But in any case, it will always be subjective and the writer owns the prose and is the final arbiter.

    So recommendations like, “I think this could be strengthened if…” or “This section is losing my interest because the pacing seems off…” or “I really feel this character could be better developed…” are all valid, but they’re one reader’s impressions no matter how qualified or experienced the reader may be.

    That’s why great works of literature and various bestsellers of prose-quality that range from great to not-so-great were famously rejected for very lucid reasons by very experienced and knowledgeable people in the industry:


    And since Gatsby is being made into a film (I’ve never read the book, and doubt I’ll see them film): http://www.onehundredrejections.com/2010/07/famous-rejection-of-day.html

    “You’d have a decent book if you’d get rid of that Gatsby character.” – Publisher rejection letter

    This one’s even funnier:


    • T. James

      I like your editing style – respect the work, and the writer. :-)

      Some of the links are surprising, but you’re right in that it does show the subjective nature of what makes a ‘good’ novel.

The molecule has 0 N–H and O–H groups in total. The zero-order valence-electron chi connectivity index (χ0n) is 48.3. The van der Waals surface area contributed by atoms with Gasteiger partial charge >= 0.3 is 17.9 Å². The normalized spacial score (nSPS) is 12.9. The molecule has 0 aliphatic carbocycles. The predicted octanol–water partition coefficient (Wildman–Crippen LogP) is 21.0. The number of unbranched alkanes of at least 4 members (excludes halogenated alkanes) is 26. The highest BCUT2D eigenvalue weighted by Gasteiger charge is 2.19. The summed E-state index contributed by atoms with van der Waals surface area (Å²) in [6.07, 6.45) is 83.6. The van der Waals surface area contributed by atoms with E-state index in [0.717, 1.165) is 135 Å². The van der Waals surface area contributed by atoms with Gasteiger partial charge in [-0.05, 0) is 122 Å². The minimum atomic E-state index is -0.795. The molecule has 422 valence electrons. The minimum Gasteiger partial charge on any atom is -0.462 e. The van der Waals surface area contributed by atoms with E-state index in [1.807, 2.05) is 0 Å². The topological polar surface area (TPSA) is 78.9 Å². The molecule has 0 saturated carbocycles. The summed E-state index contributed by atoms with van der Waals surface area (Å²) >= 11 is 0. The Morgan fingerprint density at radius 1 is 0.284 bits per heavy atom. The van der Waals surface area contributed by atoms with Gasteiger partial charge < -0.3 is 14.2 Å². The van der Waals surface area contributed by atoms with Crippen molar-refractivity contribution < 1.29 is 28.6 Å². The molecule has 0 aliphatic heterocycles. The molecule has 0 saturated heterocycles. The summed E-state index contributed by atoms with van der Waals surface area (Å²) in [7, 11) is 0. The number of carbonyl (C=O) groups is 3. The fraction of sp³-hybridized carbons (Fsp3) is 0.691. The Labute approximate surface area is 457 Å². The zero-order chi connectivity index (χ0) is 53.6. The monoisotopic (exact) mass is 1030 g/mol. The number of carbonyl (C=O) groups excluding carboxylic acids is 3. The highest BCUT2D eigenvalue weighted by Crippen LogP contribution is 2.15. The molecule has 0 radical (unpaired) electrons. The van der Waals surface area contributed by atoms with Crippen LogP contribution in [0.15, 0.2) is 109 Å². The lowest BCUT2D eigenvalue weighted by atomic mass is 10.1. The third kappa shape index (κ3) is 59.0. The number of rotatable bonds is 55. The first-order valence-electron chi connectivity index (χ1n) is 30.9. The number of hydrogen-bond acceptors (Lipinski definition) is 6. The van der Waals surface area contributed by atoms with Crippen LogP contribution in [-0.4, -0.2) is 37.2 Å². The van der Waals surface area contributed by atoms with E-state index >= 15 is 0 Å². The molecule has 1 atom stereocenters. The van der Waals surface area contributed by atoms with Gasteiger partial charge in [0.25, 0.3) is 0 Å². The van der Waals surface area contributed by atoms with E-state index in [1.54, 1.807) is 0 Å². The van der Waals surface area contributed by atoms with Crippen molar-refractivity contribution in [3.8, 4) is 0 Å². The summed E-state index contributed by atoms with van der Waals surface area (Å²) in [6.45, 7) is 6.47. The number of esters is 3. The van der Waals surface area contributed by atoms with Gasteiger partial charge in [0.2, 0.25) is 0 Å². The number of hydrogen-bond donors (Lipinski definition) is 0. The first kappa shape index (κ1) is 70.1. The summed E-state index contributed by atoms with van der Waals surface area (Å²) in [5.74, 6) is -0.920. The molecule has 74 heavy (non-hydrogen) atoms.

2. Tamara Warden

    Wow.. this certainly has given me a lot to think about.. this is one post I think I’ll be re-reading again!

    • T. James

      Thanks Tamara. Swapping roles proved to be an interesting experience – the considerations are very different, but it does help to see a piece of work with fresh eyes.

  3. Gareth

    To be honest with you TJ if i have a problem with something I tend to soften the blow, point out what works and make suggestions to help the piece flow better. You can also include questions about why the character did x, y or z as you didn’t understand why they did.

    As has already mentioned, it suggestions about problems you’ve had. If a number of people looking at it have the same problems then its something that needs fixing but I would suggest that you let FL know that after putting it together as a Word Doc that she then “asks” others to read through it to check that they don’t have the same probs as you.